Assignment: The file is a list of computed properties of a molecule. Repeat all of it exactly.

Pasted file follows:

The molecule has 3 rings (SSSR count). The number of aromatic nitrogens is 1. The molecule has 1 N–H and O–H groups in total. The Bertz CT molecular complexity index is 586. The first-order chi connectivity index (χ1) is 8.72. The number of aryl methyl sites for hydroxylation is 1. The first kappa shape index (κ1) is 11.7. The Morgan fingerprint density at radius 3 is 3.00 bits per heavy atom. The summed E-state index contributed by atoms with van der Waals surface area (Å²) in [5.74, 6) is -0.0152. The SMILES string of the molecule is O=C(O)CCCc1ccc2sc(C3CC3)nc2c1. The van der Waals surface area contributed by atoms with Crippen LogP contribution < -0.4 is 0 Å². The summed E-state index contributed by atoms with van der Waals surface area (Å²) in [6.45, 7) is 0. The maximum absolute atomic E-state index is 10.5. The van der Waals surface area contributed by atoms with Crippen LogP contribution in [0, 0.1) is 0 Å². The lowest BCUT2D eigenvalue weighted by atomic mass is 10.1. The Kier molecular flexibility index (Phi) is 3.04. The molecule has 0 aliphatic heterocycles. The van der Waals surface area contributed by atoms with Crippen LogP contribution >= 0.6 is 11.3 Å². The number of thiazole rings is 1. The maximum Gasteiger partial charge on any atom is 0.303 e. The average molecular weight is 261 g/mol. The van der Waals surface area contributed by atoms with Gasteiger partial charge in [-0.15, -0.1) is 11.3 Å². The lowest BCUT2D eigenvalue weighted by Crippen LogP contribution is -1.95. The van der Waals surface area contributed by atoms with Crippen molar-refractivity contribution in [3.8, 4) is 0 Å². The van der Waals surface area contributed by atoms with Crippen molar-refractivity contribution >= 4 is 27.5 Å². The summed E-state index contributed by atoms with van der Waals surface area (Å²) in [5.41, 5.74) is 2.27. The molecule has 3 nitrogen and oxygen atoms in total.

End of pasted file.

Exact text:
The molecule has 3 rings (SSSR count). The number of aromatic nitrogens is 1. The molecule has 1 N–H and O–H groups in total. The Bertz CT molecular complexity index is 586. The first-order chi connectivity index (χ1) is 8.72. The number of aryl methyl sites for hydroxylation is 1. The first kappa shape index (κ1) is 11.7. The Morgan fingerprint density at radius 3 is 3.00 bits per heavy atom. The summed E-state index contributed by atoms with van der Waals surface area (Å²) in [5.74, 6) is -0.0152. The SMILES string of the molecule is O=C(O)CCCc1ccc2sc(C3CC3)nc2c1. The van der Waals surface area contributed by atoms with Crippen LogP contribution < -0.4 is 0 Å². The summed E-state index contributed by atoms with van der Waals surface area (Å²) in [6.45, 7) is 0. The maximum absolute atomic E-state index is 10.5. The van der Waals surface area contributed by atoms with Crippen LogP contribution in [0, 0.1) is 0 Å². The lowest BCUT2D eigenvalue weighted by atomic mass is 10.1. The Kier molecular flexibility index (Phi) is 3.04. The molecule has 0 aliphatic heterocycles. The van der Waals surface area contributed by atoms with Crippen LogP contribution >= 0.6 is 11.3 Å². The number of thiazole rings is 1. The maximum Gasteiger partial charge on any atom is 0.303 e. The average molecular weight is 261 g/mol. The van der Waals surface area contributed by atoms with Gasteiger partial charge in [-0.15, -0.1) is 11.3 Å². The lowest BCUT2D eigenvalue weighted by Crippen LogP contribution is -1.95. The van der Waals surface area contributed by atoms with Crippen molar-refractivity contribution in [3.8, 4) is 0 Å². The van der Waals surface area contributed by atoms with Crippen molar-refractivity contribution >= 4 is 27.5 Å². The summed E-state index contributed by atoms with van der Waals surface area (Å²) in [5.41, 5.74) is 2.27. The molecule has 3 nitrogen and oxygen atoms in total.